Finnish study finds that CT sheds light on stroke

By staff writers

September 25, 2014 -- More than half of the patients who have suffered a stroke with no well-defined origin have an enlarged left atrium in the heart -- which can be identified with CT, according to research conducted at the Kuopio University Hospital in Finland.

Dr. Mikko Taina of the University of Eastern Finland performed a study that included data from patients who experienced sudden stroke and were treated in the emergency room at the hospital between 2005 and 2009. CT was used to scan not only the patients' blood vessels in the brain and the neck, but also in the heart, particularly to assess the volume of the left atrium, from which most cardiac thrombi originate, according to a statement released by the university.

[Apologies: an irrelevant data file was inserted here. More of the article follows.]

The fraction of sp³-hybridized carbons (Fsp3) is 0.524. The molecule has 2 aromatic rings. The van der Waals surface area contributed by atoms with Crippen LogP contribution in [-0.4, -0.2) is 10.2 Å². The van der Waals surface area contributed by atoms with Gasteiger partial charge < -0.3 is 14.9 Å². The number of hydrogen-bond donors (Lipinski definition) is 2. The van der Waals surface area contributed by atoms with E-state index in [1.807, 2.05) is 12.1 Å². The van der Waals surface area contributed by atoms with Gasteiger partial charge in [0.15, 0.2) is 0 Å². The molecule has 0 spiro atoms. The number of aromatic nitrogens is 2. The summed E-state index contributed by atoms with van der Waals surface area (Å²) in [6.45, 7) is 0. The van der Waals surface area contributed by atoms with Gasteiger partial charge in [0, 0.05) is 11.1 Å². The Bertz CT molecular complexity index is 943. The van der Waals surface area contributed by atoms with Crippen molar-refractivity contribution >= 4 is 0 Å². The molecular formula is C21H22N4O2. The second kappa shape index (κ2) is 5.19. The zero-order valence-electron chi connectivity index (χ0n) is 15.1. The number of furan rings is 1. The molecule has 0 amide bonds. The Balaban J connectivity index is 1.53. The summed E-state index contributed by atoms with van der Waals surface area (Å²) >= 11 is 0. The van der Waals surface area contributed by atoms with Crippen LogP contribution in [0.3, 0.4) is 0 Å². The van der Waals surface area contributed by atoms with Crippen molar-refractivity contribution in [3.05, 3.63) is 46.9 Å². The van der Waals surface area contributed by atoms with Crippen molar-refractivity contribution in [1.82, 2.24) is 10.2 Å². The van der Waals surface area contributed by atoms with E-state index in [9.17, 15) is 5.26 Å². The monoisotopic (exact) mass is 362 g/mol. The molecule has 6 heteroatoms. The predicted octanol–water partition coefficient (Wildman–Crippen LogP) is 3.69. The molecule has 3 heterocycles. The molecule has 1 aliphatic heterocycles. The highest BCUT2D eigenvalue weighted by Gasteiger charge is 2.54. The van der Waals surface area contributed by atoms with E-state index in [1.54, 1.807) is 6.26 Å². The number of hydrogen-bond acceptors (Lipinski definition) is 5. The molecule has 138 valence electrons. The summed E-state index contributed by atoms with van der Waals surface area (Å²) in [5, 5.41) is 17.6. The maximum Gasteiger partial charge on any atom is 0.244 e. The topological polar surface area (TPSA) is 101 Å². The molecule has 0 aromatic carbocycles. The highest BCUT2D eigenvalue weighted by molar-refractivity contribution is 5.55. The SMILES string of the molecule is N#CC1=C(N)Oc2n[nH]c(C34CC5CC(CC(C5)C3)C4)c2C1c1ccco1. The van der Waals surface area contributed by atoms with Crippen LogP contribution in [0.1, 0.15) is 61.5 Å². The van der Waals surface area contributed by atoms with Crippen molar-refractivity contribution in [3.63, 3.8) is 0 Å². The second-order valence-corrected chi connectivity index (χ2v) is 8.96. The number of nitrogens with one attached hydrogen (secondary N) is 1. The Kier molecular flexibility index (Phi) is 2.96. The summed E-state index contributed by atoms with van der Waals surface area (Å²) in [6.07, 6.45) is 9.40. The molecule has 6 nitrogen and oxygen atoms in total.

Taina's team found that, in the patient cohort, the left atrium was on average 67% larger than in a healthy control group.

"This could indicate that enlarged atrial appendage is an independent risk factor of stroke caused by cardiac origins," the university said.

Copyright © 2014

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